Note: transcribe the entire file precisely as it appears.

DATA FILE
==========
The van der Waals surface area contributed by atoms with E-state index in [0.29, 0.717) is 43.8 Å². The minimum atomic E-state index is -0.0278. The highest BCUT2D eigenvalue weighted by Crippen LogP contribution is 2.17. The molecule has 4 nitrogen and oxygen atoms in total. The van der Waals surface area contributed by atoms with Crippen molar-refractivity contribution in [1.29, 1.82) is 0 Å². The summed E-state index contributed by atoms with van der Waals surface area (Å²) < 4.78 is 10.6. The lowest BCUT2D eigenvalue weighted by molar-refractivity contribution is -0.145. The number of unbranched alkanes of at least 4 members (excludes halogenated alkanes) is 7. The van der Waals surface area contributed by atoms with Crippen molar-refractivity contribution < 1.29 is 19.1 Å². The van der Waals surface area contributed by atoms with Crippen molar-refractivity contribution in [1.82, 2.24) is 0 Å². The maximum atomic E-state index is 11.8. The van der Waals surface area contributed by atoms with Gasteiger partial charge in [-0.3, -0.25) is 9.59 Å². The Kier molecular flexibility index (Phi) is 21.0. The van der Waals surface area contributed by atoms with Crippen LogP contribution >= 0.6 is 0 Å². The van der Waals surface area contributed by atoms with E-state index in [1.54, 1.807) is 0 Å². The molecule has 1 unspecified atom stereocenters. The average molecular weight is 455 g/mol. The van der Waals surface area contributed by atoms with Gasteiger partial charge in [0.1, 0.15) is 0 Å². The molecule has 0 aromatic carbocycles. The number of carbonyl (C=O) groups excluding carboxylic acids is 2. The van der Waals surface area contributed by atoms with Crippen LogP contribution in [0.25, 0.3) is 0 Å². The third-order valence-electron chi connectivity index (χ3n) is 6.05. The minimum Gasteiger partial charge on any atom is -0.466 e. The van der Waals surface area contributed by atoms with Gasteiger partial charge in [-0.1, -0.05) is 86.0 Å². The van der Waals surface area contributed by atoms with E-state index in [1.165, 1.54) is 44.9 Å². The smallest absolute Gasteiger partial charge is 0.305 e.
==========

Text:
The van der Waals surface area contributed by atoms with E-state index in [0.29, 0.717) is 43.8 Å². The minimum atomic E-state index is -0.0278. The highest BCUT2D eigenvalue weighted by Crippen LogP contribution is 2.17. The molecule has 4 nitrogen and oxygen atoms in total. The van der Waals surface area contributed by atoms with Crippen molar-refractivity contribution in [1.29, 1.82) is 0 Å². The summed E-state index contributed by atoms with van der Waals surface area (Å²) < 4.78 is 10.6. The lowest BCUT2D eigenvalue weighted by molar-refractivity contribution is -0.145. The number of unbranched alkanes of at least 4 members (excludes halogenated alkanes) is 7. The van der Waals surface area contributed by atoms with Crippen molar-refractivity contribution < 1.29 is 19.1 Å². The van der Waals surface area contributed by atoms with Crippen molar-refractivity contribution in [1.82, 2.24) is 0 Å². The maximum atomic E-state index is 11.8. The van der Waals surface area contributed by atoms with Gasteiger partial charge in [-0.3, -0.25) is 9.59 Å². The Kier molecular flexibility index (Phi) is 21.0. The van der Waals surface area contributed by atoms with Crippen LogP contribution >= 0.6 is 0 Å². The van der Waals surface area contributed by atoms with E-state index in [1.54, 1.807) is 0 Å². The molecule has 1 unspecified atom stereocenters. The average molecular weight is 455 g/mol. The van der Waals surface area contributed by atoms with Gasteiger partial charge in [0.1, 0.15) is 0 Å². The molecule has 0 aromatic carbocycles. The number of carbonyl (C=O) groups excluding carboxylic acids is 2. The van der Waals surface area contributed by atoms with Crippen LogP contribution in [0.25, 0.3) is 0 Å². The third-order valence-electron chi connectivity index (χ3n) is 6.05. The minimum Gasteiger partial charge on any atom is -0.466 e. The van der Waals surface area contributed by atoms with Gasteiger partial charge in [-0.1, -0.05) is 86.0 Å². The van der Waals surface area contributed by atoms with E-state index in [1.165, 1.54) is 44.9 Å². The smallest absolute Gasteiger partial charge is 0.305 e.